Easy Go Back uses only 4,000 K of memory. It works best when it is set to start on startup. I have had no conflicts using Easy Go Back alongside any of the big GYM (Google, Yahoo and MSN) toolbars, Adobe plugin, Macromedia Flash and/or the SiteAdvisor.

Firefox: - MozillaWiki

Firefox: - MozillaWiki

This past week a new exploit was discovered for Firefox  Secunia, a popular software security firm, labeled the exploit as not critical.  As worst, the exploit could be used to execute a denial of service attack.  Mozilla is not taking this lightly and plans to release a patch for Firefox soon.  Please refer to the above article for more details on the exploit.

Friday, April 28, 2006

BetaNews | Mozilla to Issue Firefox Security Fix

BetaNews | Mozilla to Issue Firefox Security Fix

It seems that Internet Explorer is not the only web browser that has been suffering from new exploits.  Mozilla confirms that a exploit has been found in Firefox, its latest stable version.  The exploit can cause a denial of service error.  Security firm Secunia labeled this as a non-critical exploit.  Mozilla is working on a patch for the exploit but did not give any hints as to when it will be ready. This is the second setback for Mozilla.   Earlier, Mozilla publicly announced that it will not be adding the new feature "Places" in the upcoming version 2.0, code named "Bon Echo."

Reify Turnabout

Reify’sTurnabout, Greasemonkey for Internet Explorer

For those of you who use Firefox, you are probably familiar with the greasemonkey extension. The greasemonkey extension allows users to install customized javascripts that modifies how Firefox loads a webpage. For example, the Gmail secure script automatically redirects Firefox to sign into Gmail securely. I use both Firefox and InternetExplorer (IE) and I always thought it was a shame that IE didn’t have such a feature. But all that changed when I discovered Reify’s Turnabout. Simply put Turnabout is the IE’s equivalent of Firefox’s greasemonkey extension. Turnabout comes in two versions, a basic version and an advance version. The basic version only has 5 javascripts, including: 1.)Adblocker, 2.) Linkify, 3.)Book Burro, 4.) BugMeNotand 5.) Highlight search term. The advance version, in the addition to the five previously mentioned scripts, users can install any and all of the javascripts available. Be warn though, there are two drawbacks with the advance version. The first drawback is that not all of the scripts written for greasemonkey work with IE. The second drawback is an increase in vulnerability as a result of running every javascript. The scripts for the basic version are tried and tested but others are not necessarily safe, after all the scripts were written by motivated computer geeks. There are two outstanding websites that serve as a repositary of scripts. The first is the greasemonkey webpage and the other is

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Thursday, April 27, 2006

BetaNews | Trojan Demands Ransom from Victims

BetaNews | Trojan Demands Ransom from Victims

Once,hackers use to develop malicious software for bragging rights.  Now, they do it for money.  Here is another example of Trojans which hold your data files for ransom.  This isn't the first incident.  Early March of this year, Cryzip infected computers  and held data files hostage.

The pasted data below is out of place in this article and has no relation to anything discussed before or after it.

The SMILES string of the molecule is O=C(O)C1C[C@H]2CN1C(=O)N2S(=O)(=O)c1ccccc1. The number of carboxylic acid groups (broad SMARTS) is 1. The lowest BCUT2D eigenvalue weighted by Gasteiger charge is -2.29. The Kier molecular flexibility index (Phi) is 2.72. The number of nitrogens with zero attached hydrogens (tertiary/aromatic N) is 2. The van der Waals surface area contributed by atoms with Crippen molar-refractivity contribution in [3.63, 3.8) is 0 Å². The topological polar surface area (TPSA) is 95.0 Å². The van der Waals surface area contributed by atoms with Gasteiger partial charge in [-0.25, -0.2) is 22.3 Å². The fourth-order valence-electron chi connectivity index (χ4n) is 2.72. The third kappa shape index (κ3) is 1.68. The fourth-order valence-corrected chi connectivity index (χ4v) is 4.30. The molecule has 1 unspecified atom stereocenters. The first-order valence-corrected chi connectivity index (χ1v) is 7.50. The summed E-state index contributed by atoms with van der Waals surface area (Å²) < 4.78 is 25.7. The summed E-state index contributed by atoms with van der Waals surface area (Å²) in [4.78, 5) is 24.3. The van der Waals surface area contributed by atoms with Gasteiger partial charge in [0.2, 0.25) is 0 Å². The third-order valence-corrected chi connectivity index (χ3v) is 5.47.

Wednesday, April 26, 2006

Opera 9

Ifeel that the Opera web browser is one of the most underappreciatedsoftware applications. Internet Explorer and Firefox frequentlyappear in news headlines. Opera only has the occasional worthymentioning buried in obscured articles. This is a sad truth because Opera is an exceptional web browser. Long before Mozilla’s Firefox, Opera features included: tab browsing, an integrated rss aggregator, IRC, mail client and session manager. Forget about Internet Explorer, Microsoft is just starting to include these features in their latest version and it’s still in beta. So why is it that there hasn’t been wide acceptance of Opera. I think money had a lot to do with it. Prior to version 8.0, Opera was available in two versions, a paid version or a free ad supported version. They were identical in every way but the ad supported version had an ad banner. However, that is not the case now. Once Opera was free for all, there was an explosion in the number of webusers downloading it.

So,what is so special about Opera? Well, it is packed with features and I mean packed. Firefox requires extensions to gain features whichcome standard with Opera. In Opera, users can drag and drop tabs(this feature was just added to Firefox in version 1.5+), view tabthumbnail by hovering the mouse over a tab, session manager, download manager and side panel. Opera is highly customizable, though it may involve editing user’s files. These files are located in the profile folder. It’s easy to add search engine shortcuts; the feature is very similar to the search keyword function in Firefox. Opera sports a one click clear private data feature, which was copied by Mozilla in Firefox 1.5+. Opera has astounding security and privacy features. Users can set preference for individual webpages. For instances, I often visit Daily Rotations webpage. I chose to allow popups and only accept cookies from the original website. And, I can do it for any website. I have never seen such granular control in any other web browser.